Figure 1: (a) Sagittal T2-weighted MRI demonstrating a heterogeneous lesion at T8 level. (b) On CT scan, the destruction of the corpus of the vertebra is seen clearly. The hyperdensity of the lesion on non-contrast sagittal CT image is remarkable. (c) Tumor is located on the mandible (black arrow). (d) The postoperative sagittal CT image showing the posterior fixation of the spine

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Figure 2: Hematoxylin and eosin with ×100 magnification; lots of multinucleated giant cells (black arrows) separated by spindle-shaped mononuclear cells

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In the literature, including the presented case, we found 42 cases of vertebral BT (27 cases caused in secondary and 15 cases in primary hyperparathyroidism). Thirteen of the 27 BTs due to secondary hyperparathyroidism were females. The average age of them was 38.7 years (range 19-69 years) and dorsal vertebrae were the most commonly involved site in 16 cases [Table 1]. Ten of the 15 BT cases due to primary hyperparathyroidism were females. The average age of them was 48.4 years (range 23-69 years) and dorsal vertebrae were the most commonly involved site in 9 cases [Table 2].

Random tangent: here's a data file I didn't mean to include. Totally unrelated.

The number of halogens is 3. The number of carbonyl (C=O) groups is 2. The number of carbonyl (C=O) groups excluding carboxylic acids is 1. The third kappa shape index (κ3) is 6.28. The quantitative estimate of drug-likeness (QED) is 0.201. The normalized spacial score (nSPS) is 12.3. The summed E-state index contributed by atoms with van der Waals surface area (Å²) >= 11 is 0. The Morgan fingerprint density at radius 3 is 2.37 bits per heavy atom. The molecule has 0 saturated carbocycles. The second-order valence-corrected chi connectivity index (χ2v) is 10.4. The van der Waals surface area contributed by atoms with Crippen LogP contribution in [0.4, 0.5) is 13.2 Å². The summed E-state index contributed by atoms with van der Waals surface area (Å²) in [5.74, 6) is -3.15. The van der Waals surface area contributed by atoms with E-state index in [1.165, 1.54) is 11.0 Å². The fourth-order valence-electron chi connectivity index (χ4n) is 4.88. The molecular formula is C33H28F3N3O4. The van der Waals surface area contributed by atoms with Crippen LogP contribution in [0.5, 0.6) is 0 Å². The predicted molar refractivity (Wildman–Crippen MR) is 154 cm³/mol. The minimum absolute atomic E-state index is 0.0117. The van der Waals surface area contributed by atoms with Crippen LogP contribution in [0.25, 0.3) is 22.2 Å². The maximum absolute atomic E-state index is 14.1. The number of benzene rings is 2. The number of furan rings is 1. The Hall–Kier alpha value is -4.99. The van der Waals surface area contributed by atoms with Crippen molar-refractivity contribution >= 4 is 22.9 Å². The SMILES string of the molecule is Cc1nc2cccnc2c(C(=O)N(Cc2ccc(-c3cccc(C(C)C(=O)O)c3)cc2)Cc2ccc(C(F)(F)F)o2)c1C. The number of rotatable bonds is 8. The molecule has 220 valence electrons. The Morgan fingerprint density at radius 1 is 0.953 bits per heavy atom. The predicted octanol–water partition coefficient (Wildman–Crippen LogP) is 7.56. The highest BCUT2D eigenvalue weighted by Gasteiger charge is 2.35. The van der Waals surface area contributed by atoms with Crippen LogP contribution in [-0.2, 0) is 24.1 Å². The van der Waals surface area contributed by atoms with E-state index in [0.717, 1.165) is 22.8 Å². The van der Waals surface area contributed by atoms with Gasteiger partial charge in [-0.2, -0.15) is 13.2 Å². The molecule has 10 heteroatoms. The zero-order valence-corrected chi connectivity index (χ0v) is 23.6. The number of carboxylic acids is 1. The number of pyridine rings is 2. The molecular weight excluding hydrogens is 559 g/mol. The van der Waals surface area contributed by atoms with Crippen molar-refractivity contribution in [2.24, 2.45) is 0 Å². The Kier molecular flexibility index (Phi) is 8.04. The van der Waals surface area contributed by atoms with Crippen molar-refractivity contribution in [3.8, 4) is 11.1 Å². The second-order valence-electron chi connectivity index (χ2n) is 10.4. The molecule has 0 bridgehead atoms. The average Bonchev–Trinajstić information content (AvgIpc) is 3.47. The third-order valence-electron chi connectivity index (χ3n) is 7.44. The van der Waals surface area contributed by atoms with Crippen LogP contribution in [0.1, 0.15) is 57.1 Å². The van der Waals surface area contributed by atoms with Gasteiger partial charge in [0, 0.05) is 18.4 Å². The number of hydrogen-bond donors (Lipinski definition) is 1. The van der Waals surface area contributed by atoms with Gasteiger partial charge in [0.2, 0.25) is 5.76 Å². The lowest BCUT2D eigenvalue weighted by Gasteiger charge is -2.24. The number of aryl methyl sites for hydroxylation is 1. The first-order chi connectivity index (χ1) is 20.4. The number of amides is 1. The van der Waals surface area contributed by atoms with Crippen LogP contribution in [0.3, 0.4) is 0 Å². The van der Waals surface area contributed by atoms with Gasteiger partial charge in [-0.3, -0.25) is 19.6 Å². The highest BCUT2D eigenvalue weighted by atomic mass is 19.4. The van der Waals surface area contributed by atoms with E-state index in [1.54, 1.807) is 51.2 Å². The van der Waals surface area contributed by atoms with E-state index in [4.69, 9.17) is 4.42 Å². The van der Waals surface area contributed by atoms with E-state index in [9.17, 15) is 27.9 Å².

Paraparesis and paraplegia were the most seen symptoms due to the spinal cord compression. Pain, radiculopathy, and numbness were the other presenting symptoms of the patients.
Table 1: Review of the reported cases of spinal brown tumors due to secondary hyperparathyroidism


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Table 2: Review of the reported cases of spinal brown tumors due to primary hyperparathyroidism


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In 10 of the 15 primary hyperparathyroidism cases, parathyroid adenoma resection with tumor excision was the choice of the treatment. In one case, parathyroid adenoma resection following BT excision was not accepted by the patient. The number of patients who underwent parathyroid adenoma resection with tumor excision were only 8 among 27 cases of secondary hyperparathyroidism. In six cases including the presented case, only tumor resection was performed. Only biopsy was performed in three cases of the secondary BT tumors.


  Discussion Top